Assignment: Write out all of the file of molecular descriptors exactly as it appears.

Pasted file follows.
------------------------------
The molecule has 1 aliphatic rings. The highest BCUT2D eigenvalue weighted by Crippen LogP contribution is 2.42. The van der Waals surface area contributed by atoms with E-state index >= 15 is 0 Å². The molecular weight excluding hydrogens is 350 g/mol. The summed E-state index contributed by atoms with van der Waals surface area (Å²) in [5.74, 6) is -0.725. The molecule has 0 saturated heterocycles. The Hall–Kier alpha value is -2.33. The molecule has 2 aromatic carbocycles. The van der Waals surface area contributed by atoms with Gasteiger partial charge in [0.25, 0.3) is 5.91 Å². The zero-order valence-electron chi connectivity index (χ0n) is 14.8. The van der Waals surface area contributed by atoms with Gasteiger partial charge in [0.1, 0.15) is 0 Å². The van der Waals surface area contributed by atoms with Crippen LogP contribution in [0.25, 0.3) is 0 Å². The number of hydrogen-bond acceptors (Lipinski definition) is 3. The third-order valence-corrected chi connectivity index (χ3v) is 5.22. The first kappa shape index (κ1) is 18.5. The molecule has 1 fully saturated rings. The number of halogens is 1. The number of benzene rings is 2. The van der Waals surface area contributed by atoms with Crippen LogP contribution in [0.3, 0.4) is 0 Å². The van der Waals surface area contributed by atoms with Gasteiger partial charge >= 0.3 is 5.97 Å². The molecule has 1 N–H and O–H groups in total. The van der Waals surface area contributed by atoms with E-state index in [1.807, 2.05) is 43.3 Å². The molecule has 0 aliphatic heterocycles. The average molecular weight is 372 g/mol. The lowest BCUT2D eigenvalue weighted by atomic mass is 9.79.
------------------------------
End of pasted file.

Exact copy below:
The molecule has 1 aliphatic rings. The highest BCUT2D eigenvalue weighted by Crippen LogP contribution is 2.42. The van der Waals surface area contributed by atoms with E-state index >= 15 is 0 Å². The molecular weight excluding hydrogens is 350 g/mol. The summed E-state index contributed by atoms with van der Waals surface area (Å²) in [5.74, 6) is -0.725. The molecule has 0 saturated heterocycles. The Hall–Kier alpha value is -2.33. The molecule has 2 aromatic carbocycles. The van der Waals surface area contributed by atoms with Gasteiger partial charge in [0.25, 0.3) is 5.91 Å². The zero-order valence-electron chi connectivity index (χ0n) is 14.8. The van der Waals surface area contributed by atoms with Gasteiger partial charge in [0.1, 0.15) is 0 Å². The van der Waals surface area contributed by atoms with Crippen LogP contribution in [0.25, 0.3) is 0 Å². The number of hydrogen-bond acceptors (Lipinski definition) is 3. The third-order valence-corrected chi connectivity index (χ3v) is 5.22. The first kappa shape index (κ1) is 18.5. The molecule has 1 fully saturated rings. The number of halogens is 1. The number of benzene rings is 2. The van der Waals surface area contributed by atoms with Crippen LogP contribution in [0.3, 0.4) is 0 Å². The van der Waals surface area contributed by atoms with Gasteiger partial charge >= 0.3 is 5.97 Å². The molecule has 1 N–H and O–H groups in total. The van der Waals surface area contributed by atoms with E-state index in [1.807, 2.05) is 43.3 Å². The molecule has 0 aliphatic heterocycles. The average molecular weight is 372 g/mol. The lowest BCUT2D eigenvalue weighted by atomic mass is 9.79.